Despite its small size, the model is surprisingly effective in conversational and coding tasks (similar to OpenAI’s ChatGPT) due to its training on an experimental dataset. Stability AI has a track record of open-sourcing earlier language models, such as GPT-J, GPT-NeoX, and the Pythia suite, trained on The Pile open-source dataset.

StableLM-Alpha models are trained on the new dataset that builds on The Pile, which contains 1.5 trillion tokens. The new “experimental dataset” is supposedly three times larger than The Pile, the context length for the StableLM models being 4,096 tokens.

Stability AI is strongly committed to transparency and accessibility in AI design, and the StableLM suite is no exception. Developers are encouraged to freely inspect, use and adapt the StableLM base models for commercial or research purposes, subject to the terms of the CC BY-SA-4.0 license. Under the license, you must give credit to Stability AI, provide a link to the license, and indicate if changes were made.

According to the license document, users may do so in any reasonable manner, but not in any way that suggests the Stability AI endorses them or their use.

Image source: Stability AI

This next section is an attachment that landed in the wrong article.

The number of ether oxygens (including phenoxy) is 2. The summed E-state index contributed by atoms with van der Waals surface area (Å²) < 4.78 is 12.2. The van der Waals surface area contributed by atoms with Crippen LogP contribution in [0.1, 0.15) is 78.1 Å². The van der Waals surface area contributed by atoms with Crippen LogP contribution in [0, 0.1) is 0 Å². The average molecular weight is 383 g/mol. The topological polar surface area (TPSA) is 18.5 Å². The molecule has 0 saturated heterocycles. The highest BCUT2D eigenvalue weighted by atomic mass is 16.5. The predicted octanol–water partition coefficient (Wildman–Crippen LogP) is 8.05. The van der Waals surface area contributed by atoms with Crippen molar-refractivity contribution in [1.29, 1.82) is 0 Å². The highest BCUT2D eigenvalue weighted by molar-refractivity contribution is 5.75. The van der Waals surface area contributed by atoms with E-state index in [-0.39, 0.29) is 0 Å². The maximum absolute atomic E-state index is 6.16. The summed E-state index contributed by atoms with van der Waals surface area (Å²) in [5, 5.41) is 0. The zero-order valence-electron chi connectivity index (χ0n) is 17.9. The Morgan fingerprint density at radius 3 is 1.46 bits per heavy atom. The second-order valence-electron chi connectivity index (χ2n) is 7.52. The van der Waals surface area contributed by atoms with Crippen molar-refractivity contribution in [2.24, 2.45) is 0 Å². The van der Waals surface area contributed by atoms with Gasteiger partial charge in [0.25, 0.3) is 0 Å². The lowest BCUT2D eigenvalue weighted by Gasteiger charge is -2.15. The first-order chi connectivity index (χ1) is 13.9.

In a post, the company announced that the StableLM suite also includes a set of research models that are instruction fine-tuned, using a combination of five recent open-source datasets for conversational agents. As a proof of concept, the company fine-tuned the StableLM model with Stanford Alpaca’s procedure using a combination of five recent datasets for conversational agents: Stanford’s Alpaca, Nomic-AI’s gpt4all, RyokoAI’s ShareGPT52K datasets, Databricks labs’ Dolly and Anthropic’s HH, and will be releasing these models as StableLM-Tuned-Alpha. 

Stability AI said an upcoming technical report would document the model’s specifications and the training settings.

These models are also intended for research use only and are released under the noncommercial CC BY-NC-SA 4.0 license, in line with Stanford’s Alpaca license.